“We ought to have the humility to admit we do not know all about ourselves, that we are not experts at running our own lives.” — Thomas Merton, No Man is an Island, 1955
In surfing, when we see a new guy come out to the spot we’ve been surfing regularly, and they’re trying to catch waves but, more than anything, they’re just getting in everyone’s way because they don’t really know what they’re doing, we call that guy a kook. A kook is an inexperienced wobbler, an unfamiliar face, and someone who, if they’re not careful, can either get themselves in trouble, make things dangerous for others, and usually both. So we just try to stay away from them and expect them to treat the locals with respect until they grow out of their training bra.
I feel like a kook out here. Sure, I’m getting along with the surfers and I’m generally not a kook in the water. But here in this remote area, I’m the new guy.
Just being the new guy isn’t the hard thing though.
What’s difficult is the fact that here I am writing about how I’ve moved to the jungle and all, like some hardcore adventurer or something, and most of the people out here have been doing this far, far longer than I, and no one has ever heard their stories.
The people who have established themselves out here moved here many years ago, like 10, and in several cases, over 20 years ago, when there really was absolutely nothing out here. They found an isolated spot, with no roads, accessible mostly by boat, and camped there. Figured their way around, made connections with locals, bought land, built their own place, struggled, and stayed. These are the people who deserve to have their stories heard. Of course, the real locals, the indigenous people…now they are the ones who really deserve to be heard. But that’s another story. Here I’m talking about the people who made the transition from say, city life and corporate life to the jungle life.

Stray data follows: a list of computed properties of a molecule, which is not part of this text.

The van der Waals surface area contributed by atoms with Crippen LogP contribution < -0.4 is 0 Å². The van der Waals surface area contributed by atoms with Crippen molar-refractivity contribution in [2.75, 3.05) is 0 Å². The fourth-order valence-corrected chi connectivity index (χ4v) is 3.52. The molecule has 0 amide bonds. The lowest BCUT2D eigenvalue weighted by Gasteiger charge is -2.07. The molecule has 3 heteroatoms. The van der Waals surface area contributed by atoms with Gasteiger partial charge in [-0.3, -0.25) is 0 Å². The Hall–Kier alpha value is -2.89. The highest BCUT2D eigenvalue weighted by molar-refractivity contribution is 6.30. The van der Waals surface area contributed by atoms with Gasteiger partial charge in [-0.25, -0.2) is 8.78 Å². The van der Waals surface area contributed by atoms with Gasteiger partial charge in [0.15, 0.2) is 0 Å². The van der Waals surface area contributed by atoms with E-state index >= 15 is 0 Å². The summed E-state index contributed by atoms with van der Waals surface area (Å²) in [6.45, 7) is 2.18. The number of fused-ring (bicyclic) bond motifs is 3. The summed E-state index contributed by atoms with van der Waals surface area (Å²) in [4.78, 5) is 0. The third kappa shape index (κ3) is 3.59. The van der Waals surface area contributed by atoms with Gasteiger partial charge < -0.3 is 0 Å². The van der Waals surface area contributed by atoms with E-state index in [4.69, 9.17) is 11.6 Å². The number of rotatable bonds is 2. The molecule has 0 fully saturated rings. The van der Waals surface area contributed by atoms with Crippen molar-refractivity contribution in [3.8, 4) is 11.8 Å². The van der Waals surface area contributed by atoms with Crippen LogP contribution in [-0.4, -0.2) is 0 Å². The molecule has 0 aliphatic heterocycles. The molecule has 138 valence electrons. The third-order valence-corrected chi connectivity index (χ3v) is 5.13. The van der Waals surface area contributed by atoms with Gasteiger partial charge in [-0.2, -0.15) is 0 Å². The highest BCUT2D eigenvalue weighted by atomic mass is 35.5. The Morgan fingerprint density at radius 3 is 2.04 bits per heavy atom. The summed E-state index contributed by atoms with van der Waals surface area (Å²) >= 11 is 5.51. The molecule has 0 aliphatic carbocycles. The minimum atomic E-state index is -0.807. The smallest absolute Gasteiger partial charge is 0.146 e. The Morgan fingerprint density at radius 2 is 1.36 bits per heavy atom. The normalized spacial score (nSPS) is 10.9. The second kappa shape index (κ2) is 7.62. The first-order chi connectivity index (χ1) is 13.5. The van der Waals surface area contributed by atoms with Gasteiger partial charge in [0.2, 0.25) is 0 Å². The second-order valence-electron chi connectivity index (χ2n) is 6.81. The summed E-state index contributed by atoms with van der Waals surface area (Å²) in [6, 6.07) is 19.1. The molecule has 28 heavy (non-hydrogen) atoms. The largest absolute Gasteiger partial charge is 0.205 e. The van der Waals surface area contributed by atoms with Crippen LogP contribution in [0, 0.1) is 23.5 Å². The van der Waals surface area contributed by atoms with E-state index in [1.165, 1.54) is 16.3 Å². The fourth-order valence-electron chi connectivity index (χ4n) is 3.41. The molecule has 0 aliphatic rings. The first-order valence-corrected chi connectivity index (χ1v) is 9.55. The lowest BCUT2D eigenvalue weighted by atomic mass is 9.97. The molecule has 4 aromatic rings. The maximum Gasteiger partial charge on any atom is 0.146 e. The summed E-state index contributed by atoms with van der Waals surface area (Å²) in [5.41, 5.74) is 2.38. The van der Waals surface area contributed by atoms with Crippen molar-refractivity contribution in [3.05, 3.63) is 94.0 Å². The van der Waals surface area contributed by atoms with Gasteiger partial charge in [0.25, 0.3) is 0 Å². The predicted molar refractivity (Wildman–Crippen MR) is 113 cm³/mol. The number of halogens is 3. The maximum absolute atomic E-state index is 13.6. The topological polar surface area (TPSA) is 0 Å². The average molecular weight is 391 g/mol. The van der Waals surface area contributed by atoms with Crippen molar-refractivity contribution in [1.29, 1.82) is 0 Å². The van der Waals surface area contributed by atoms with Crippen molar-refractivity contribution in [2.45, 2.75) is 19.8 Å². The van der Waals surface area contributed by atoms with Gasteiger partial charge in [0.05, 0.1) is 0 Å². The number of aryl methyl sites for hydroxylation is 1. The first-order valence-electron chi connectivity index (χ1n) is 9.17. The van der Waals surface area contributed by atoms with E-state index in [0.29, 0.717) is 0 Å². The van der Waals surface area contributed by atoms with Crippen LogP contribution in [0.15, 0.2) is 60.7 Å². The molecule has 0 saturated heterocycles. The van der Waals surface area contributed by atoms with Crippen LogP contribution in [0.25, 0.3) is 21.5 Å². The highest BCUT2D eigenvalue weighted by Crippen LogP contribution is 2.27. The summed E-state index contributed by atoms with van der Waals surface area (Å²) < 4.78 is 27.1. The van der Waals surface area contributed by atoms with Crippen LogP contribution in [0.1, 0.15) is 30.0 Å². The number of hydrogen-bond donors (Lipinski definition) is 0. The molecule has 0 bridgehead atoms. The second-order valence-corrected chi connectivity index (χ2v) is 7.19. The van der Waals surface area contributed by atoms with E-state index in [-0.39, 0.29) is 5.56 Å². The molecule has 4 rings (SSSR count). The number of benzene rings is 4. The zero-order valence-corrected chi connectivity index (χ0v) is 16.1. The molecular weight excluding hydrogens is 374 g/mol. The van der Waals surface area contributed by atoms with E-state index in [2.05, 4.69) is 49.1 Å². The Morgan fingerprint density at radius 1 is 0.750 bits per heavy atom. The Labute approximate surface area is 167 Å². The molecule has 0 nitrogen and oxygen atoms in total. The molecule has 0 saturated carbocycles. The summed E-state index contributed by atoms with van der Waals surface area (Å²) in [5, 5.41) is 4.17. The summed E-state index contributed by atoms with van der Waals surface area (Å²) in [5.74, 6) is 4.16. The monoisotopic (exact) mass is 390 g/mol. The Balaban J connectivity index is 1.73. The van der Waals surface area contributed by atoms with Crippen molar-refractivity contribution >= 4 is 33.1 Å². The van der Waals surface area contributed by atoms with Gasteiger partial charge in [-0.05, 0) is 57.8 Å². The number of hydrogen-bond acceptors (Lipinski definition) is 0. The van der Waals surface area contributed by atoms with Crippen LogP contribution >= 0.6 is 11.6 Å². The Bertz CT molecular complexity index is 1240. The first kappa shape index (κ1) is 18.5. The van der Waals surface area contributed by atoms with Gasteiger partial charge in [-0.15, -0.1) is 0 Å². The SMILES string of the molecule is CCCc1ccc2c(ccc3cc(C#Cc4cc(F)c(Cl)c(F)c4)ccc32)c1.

Sure, back in the states, people tell me they admire what I’m doing, blazing my own trail. That’s encouraging. But here, I’m just a kook.
But everyone starts out a kook, and by treading softly, respecting the locals, observing the de-facto protocols, enduring hard knocks, and being willing to learn, kooks gradually earn due respect and their own place in the lineup.
And like I said, the ones who came here 20+ years ago may never have had the stories of their beginnings made public. With the help of technology and timing, I can. I can share my experiences like they could not, and I’m sure many of my experiences will echo their own. So as I share, I do so in deep respect of the many, many others who came here before me and truly blazed their own trails. I expect to learn a lot from them.